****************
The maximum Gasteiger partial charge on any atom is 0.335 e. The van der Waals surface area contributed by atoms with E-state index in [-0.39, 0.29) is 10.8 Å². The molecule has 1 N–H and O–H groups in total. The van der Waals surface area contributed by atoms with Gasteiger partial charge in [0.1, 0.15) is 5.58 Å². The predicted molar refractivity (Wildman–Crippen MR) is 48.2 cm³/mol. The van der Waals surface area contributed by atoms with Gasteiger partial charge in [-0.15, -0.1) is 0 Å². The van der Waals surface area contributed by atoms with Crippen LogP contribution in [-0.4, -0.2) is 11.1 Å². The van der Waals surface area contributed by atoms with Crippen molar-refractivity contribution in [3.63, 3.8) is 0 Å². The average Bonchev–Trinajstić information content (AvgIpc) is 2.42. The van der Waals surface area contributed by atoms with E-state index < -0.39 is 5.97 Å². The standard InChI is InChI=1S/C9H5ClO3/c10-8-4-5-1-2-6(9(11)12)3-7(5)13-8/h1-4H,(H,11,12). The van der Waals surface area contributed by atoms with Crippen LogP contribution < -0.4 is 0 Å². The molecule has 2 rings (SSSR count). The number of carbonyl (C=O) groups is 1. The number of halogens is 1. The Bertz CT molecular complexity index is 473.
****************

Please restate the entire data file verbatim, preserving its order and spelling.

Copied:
The maximum Gasteiger partial charge on any atom is 0.335 e. The van der Waals surface area contributed by atoms with E-state index in [-0.39, 0.29) is 10.8 Å². The molecule has 1 N–H and O–H groups in total. The van der Waals surface area contributed by atoms with Gasteiger partial charge in [0.1, 0.15) is 5.58 Å². The predicted molar refractivity (Wildman–Crippen MR) is 48.2 cm³/mol. The van der Waals surface area contributed by atoms with Gasteiger partial charge in [-0.15, -0.1) is 0 Å². The van der Waals surface area contributed by atoms with Crippen LogP contribution in [-0.4, -0.2) is 11.1 Å². The van der Waals surface area contributed by atoms with Crippen molar-refractivity contribution in [3.63, 3.8) is 0 Å². The average Bonchev–Trinajstić information content (AvgIpc) is 2.42. The van der Waals surface area contributed by atoms with E-state index < -0.39 is 5.97 Å². The standard InChI is InChI=1S/C9H5ClO3/c10-8-4-5-1-2-6(9(11)12)3-7(5)13-8/h1-4H,(H,11,12). The van der Waals surface area contributed by atoms with Crippen LogP contribution < -0.4 is 0 Å². The molecule has 2 rings (SSSR count). The number of carbonyl (C=O) groups is 1. The number of halogens is 1. The Bertz CT molecular complexity index is 473.